Home > Uncategorized > Acts 10: Visions, Peter preaches to Gentiles, Richard inadvertently speaks fluent Finnish

Acts 10: Visions, Peter preaches to Gentiles, Richard inadvertently speaks fluent Finnish

This chapter in Acts really must make one re-think their Christianity for the good. It reminds me a little of Bruce Lee’s teaching of Jeet Kune Do which states, among many things, be flexible like water, discard what is not useful and be open to new things.

This chapter begins with a vision of Cornelius, a righteous Roman centurion (I do not know if he was the same one who said “Surely he was the son of god/Surely he was a righteous man” about Jesus on the cross). The passage says Connie (which I’ll call him for short) was devout, feared God and was generous with his donations and constantly prayed to God.

He saw a vision where an angel commanded him to send for Peter, and that Peter would tell him what next he needed to do with his life.

So, Connie sent for Peter who, while hungry and praying, received his own vision.

Pete saw a vessel coming down from heaven and on it was a spread of all kinds of unclean foods to eat. We suppose it contained pork, fish without scales (such as catfish, which I don’t care for), lobster and perhaps even a cheeseburger (Jews were instructed to not mix meat with dairy).

“God, you must be kidding!” Peter no doubt said. “This stuff is forbidden! I will not eateth it!”

This apparently happened three times (no doubt, a reference to the final chapter in John where Pete is asked thrice by Jesus if he [Peter] loves Jesus).

Pete was assured, yes, it was unclean, but God has cleansed, so shut your mouth (as far as arguing), open your mouth (for eating) and dig in.

Peter then learned three men sought him and that it was ok to go with them. They told him of Cornelius, the righteous centurion who was well respected among all the Jews, and how Connie wanted to hear Peter preach.

Peter left Joppa and went to Caesarea and, in his first order of business upon seeing Connie fall down to worship him, told Connie not to worship him since he (Peter) was just a man like him.

Peter told them how in Jewish law it was forbidden for Jews to have company with Gentiles, but that just as God had showed him it was acceptable to eat “unclean” food that had been purified, he was not to call any man common or unclean.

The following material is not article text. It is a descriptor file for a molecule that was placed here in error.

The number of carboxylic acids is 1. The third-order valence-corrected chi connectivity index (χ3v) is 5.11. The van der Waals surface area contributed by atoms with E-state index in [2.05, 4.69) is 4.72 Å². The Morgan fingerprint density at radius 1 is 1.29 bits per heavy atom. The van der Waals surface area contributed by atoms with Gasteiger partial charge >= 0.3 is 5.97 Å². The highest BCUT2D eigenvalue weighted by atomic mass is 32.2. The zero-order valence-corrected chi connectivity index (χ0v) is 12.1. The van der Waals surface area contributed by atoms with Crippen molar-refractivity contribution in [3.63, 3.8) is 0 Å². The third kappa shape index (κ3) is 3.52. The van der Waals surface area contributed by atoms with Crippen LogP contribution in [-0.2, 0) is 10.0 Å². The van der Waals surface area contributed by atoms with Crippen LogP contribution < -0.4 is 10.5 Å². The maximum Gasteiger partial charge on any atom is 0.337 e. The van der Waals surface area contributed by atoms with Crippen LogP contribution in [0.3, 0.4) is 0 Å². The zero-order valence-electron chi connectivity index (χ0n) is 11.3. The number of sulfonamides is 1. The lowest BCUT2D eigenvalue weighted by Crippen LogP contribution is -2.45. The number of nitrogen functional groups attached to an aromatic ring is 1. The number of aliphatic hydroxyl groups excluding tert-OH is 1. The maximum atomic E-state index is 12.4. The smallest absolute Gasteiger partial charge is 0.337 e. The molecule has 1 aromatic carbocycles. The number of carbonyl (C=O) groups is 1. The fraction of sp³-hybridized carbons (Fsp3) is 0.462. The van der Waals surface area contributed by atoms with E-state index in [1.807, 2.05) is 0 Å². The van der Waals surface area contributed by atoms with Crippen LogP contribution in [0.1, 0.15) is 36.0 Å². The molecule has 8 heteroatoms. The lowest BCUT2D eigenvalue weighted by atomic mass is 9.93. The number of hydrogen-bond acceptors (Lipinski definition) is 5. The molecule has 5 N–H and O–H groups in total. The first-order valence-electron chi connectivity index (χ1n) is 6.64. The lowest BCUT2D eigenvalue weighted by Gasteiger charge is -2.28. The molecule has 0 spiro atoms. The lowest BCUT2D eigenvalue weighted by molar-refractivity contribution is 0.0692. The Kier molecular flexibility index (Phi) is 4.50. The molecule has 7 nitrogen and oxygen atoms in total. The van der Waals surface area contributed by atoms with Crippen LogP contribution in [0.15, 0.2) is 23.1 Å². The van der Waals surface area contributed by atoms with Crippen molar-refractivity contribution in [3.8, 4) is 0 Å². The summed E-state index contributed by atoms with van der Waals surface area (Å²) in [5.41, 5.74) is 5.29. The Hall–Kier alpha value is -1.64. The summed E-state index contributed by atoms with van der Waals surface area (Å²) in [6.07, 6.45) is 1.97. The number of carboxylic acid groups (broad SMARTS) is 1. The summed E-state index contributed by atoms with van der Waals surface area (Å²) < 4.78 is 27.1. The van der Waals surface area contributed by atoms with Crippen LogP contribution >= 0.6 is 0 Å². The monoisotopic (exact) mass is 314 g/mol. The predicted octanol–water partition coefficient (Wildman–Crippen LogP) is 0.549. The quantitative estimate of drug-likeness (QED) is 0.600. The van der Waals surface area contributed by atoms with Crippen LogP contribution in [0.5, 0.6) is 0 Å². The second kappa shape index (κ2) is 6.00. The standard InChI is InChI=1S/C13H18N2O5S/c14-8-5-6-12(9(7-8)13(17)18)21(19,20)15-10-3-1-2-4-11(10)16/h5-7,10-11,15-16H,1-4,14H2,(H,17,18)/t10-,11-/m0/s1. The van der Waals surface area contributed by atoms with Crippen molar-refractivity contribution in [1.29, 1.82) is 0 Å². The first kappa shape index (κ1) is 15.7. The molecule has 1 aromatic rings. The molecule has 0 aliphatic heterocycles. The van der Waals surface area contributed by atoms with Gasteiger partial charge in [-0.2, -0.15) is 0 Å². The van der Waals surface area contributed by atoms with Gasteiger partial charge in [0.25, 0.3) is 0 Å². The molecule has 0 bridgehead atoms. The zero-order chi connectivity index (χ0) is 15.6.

In other words, the Gospel is for everybody.

Pete then preached and in verse 34 announced that God is “no respecter of persons”, meaning that God is impartial and does not value people more because of their intellect, status or wealth. Instead, He accepts those who honor him and “[work] righteousness.” Peter then discusses Jesus’ earthly ministry, how He taught, preached, healed, died on the cross, arose from the dead and established the Great Commission.

Those there who were Jews who accepted Christ as their savior at that meeting, verse 45 tells us, were astonished by how many Gentiles came to accept Christ also. They began speaking in tongues, which I interpret to mean this: Peter’s words were understandable to those different nationalities there, and now those different nationalities could be understood by other nationalities also. The new Christians could converse with each other even though they did not speak the same language.

It would be like me, a native English speaker who speaks some Spanish, Russian and Mandarin Chinese, speaking with a Finnish gentleman named Markku Kaikkonen

Finland, where Markku hails from

and having this conversation:

Richard: Isn’t this great?!

Markku Kaikkonen: Yes, indeed it is!

R: I’m Richard, by the way. I’m from America. I grew up in Texas but now live in Michigan.

Mr. K: I’m Markku Kaikkonen, from Helsinki, Finland. It’s a privilege to meet you.

R: Likewise. Wow! You speak great English, Markku! I apologize for not knowing how to speak Finnish.

MK: Huh? I’m speaking Finnish!

R: How could you be speaking Finnish? I don’t speak Finnish and I can understand you just fine. You sound like you’re speaking English.

MK: I’m speaking Finnish, and so are you. In fact, I was just about to compliment you. I don’t encounter many Americans who can speak Finnish.

No, I’ve never seen this book, much less used it.

The new believers were then baptized and added to the church. Not surprisingly, they asked Pete to remain with them for a while. Perhaps to learn some Finnish.

Richard Zowie is a Christian writer, true to the above hypothetical conversation, really does not speak or understand Finnish. He does know that the Finns call their country “Suomi” instead of “Finland”. Post comments here or drop a line to richardstwoshekels@gmail.com.

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